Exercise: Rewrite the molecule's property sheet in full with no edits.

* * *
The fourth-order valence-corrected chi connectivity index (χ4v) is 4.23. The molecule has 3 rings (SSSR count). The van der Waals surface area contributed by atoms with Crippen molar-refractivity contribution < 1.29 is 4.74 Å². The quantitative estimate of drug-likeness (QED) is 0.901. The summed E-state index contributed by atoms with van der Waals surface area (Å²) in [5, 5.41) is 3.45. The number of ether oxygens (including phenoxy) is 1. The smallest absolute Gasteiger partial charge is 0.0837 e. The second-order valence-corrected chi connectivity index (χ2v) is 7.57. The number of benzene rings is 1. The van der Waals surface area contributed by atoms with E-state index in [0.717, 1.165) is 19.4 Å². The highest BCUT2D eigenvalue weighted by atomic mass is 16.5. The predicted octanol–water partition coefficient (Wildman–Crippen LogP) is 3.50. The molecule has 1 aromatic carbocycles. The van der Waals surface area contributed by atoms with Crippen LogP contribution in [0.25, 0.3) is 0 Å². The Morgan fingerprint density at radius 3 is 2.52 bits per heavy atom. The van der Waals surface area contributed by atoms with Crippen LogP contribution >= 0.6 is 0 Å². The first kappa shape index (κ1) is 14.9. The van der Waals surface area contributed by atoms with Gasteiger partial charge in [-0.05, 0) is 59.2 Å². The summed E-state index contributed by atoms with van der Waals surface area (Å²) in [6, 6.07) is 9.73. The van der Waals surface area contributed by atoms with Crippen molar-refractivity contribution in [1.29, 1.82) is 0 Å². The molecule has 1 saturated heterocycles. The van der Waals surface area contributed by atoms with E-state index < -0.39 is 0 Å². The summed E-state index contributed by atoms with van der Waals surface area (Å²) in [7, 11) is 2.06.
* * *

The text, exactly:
The fourth-order valence-corrected chi connectivity index (χ4v) is 4.23. The molecule has 3 rings (SSSR count). The van der Waals surface area contributed by atoms with Crippen molar-refractivity contribution < 1.29 is 4.74 Å². The quantitative estimate of drug-likeness (QED) is 0.901. The summed E-state index contributed by atoms with van der Waals surface area (Å²) in [5, 5.41) is 3.45. The number of ether oxygens (including phenoxy) is 1. The smallest absolute Gasteiger partial charge is 0.0837 e. The second-order valence-corrected chi connectivity index (χ2v) is 7.57. The number of benzene rings is 1. The van der Waals surface area contributed by atoms with E-state index in [0.717, 1.165) is 19.4 Å². The highest BCUT2D eigenvalue weighted by atomic mass is 16.5. The predicted octanol–water partition coefficient (Wildman–Crippen LogP) is 3.50. The molecule has 1 aromatic carbocycles. The van der Waals surface area contributed by atoms with Crippen LogP contribution in [0.25, 0.3) is 0 Å². The Morgan fingerprint density at radius 3 is 2.52 bits per heavy atom. The van der Waals surface area contributed by atoms with Crippen LogP contribution >= 0.6 is 0 Å². The first kappa shape index (κ1) is 14.9. The van der Waals surface area contributed by atoms with Gasteiger partial charge in [-0.05, 0) is 59.2 Å². The summed E-state index contributed by atoms with van der Waals surface area (Å²) in [6, 6.07) is 9.73. The van der Waals surface area contributed by atoms with Crippen molar-refractivity contribution in [1.29, 1.82) is 0 Å². The molecule has 1 saturated heterocycles. The van der Waals surface area contributed by atoms with E-state index < -0.39 is 0 Å². The summed E-state index contributed by atoms with van der Waals surface area (Å²) in [7, 11) is 2.06.